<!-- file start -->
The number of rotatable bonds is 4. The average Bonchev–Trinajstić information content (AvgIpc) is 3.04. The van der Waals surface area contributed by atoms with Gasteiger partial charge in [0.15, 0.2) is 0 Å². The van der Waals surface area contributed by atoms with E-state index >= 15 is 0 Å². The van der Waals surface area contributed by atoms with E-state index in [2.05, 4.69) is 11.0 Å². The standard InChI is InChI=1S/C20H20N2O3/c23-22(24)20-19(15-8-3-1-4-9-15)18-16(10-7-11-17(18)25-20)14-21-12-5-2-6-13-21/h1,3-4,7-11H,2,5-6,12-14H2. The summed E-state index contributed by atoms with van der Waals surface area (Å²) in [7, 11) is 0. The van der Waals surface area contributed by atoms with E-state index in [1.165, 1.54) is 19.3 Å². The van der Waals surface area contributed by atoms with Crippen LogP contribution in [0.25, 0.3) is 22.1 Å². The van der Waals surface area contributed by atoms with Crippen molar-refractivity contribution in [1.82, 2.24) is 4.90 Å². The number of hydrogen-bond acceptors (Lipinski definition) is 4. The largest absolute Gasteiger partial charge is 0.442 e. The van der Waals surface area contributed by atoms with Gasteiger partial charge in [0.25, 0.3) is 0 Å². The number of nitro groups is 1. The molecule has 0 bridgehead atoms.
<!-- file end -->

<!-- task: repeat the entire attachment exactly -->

The number of rotatable bonds is 4. The average Bonchev–Trinajstić information content (AvgIpc) is 3.04. The van der Waals surface area contributed by atoms with Gasteiger partial charge in [0.15, 0.2) is 0 Å². The van der Waals surface area contributed by atoms with E-state index >= 15 is 0 Å². The van der Waals surface area contributed by atoms with E-state index in [2.05, 4.69) is 11.0 Å². The standard InChI is InChI=1S/C20H20N2O3/c23-22(24)20-19(15-8-3-1-4-9-15)18-16(10-7-11-17(18)25-20)14-21-12-5-2-6-13-21/h1,3-4,7-11H,2,5-6,12-14H2. The summed E-state index contributed by atoms with van der Waals surface area (Å²) in [7, 11) is 0. The van der Waals surface area contributed by atoms with E-state index in [1.165, 1.54) is 19.3 Å². The van der Waals surface area contributed by atoms with Crippen LogP contribution in [0.25, 0.3) is 22.1 Å². The van der Waals surface area contributed by atoms with Crippen molar-refractivity contribution in [1.82, 2.24) is 4.90 Å². The number of hydrogen-bond acceptors (Lipinski definition) is 4. The largest absolute Gasteiger partial charge is 0.442 e. The van der Waals surface area contributed by atoms with Gasteiger partial charge in [0.25, 0.3) is 0 Å². The number of nitro groups is 1. The molecule has 0 bridgehead atoms.